“Radical” legislation to tackle so-called green lairds is needed to stop a new Highland Clearances, according to Scotland’s land reform minister.
Màiri McAllan has launched a consultation on the Scottish Government’s land reform bill, which she hopes will address long-standing ownership concerns.
Some of the proposed measures include introducing a public interest test for transfers of large landholdings, and making sure owners give community bodies notice if they intend to sell.
It would also ensure those applying for land-based subsidies have their property properly registered to help improve transparency.
Ms McAllan hopes the bill will also clamp down on green lairds by better regulating land ownership.
It comes after the government was told to take “urgent” action on the issue.
Green lairds risk to rural communities
The term “green laird” describes companies and individuals buying up estates across Scotland to boost their environmental credentials.
Fears have been raised that the phenomenon could create a century of land exploitation across the country.
Speaking at the Ecology Centre near Kinghorn in Fife, Ms McAllan said that if action is not taken now, “we risk international corporations and individuals buying up swathes of land for their benefit”.
“That risks communities being left behind and would be tantamount to a second clearance,” she said.
“That is exactly what we need to avoid.
“There are a number of bits of work on that already but we have an opportunity here to regulate land ownership.”
Minister ‘fully committed’
Ms McAllan insisted the government is determined to tackle problem landlords.
She said: “We must continue to develop and implement land reform that addresses historical inequalities and at the same time, we must rise to changing social, environmental and economic issues in contemporary Scotland.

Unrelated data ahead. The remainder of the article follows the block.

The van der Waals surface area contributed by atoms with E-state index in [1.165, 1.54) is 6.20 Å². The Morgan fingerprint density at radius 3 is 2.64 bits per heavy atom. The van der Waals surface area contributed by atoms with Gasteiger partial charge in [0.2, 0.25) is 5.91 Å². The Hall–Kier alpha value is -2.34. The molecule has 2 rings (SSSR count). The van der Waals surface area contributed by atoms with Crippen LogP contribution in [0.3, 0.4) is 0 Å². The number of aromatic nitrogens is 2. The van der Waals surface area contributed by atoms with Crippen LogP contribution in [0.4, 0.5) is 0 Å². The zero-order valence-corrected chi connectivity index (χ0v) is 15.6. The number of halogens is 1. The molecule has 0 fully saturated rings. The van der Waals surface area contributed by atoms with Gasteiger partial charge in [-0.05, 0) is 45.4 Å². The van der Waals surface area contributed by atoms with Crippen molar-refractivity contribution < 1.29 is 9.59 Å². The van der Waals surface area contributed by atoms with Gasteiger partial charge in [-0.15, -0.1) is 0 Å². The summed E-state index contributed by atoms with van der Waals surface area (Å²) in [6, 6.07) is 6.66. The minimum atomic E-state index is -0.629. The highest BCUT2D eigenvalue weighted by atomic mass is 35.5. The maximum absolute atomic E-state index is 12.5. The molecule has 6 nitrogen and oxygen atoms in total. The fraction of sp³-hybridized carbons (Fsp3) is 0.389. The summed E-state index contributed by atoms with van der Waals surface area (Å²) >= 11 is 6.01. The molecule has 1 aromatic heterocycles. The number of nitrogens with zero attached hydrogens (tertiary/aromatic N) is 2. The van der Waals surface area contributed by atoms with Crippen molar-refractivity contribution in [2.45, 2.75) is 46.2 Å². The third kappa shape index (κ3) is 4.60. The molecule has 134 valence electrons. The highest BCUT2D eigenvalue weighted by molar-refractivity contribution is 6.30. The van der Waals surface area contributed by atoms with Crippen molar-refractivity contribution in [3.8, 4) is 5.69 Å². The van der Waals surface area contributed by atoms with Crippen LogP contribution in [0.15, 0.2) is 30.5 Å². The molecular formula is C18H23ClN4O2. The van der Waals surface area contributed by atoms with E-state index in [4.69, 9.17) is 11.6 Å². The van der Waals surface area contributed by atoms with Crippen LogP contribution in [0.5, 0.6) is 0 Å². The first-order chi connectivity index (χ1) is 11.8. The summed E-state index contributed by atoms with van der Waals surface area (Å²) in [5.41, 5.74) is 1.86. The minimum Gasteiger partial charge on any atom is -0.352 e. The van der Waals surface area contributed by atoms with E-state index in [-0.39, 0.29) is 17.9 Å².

“I recognise, and am fully committed to tackling, the adverse effects of scale and concentration of land ownership – and empowering communities in the process.
“I am also clear that while investment in Scotland’s natural capital is vital to tackle the climate and nature emergencies, we must ensure that our people and communities are not disadvantaged and indeed can benefit.”
Labour MSP criticises bill
The proposals have been criticised by Labour MSP Mercedes Villalba, who is planning to launch her own bill at Holyrood.
She said the government’s proposal does “nothing” to address “one of the greatest symbols of inequality there is”.
Ms Villalba said: “Little will change under these very vague proposals from ministers.
“The centuries’ old entrenched inequality of land ownership in Scotland would remain.
“I would encourage campaigners to engage with this consultation, and make their feelings known about these ridiculously inadequate proposals and to make the case for real land justice.”
Andrew Thin, the chair of the Scottish Land Commission says it is “unhelpful” to label all landlords as bad.
Speaking at the visit in Fife, Mr Thin said: “Just because you own a large landholding doesn’t make you a bad person.
“Scotland has a great many good landlords who do a good job for the country.
“Many who don’t do a particularly good job without realising they are neglectful or misusing their power.
“That is not because they are bad people but often they are born into that position and are out of their depth and need some help.”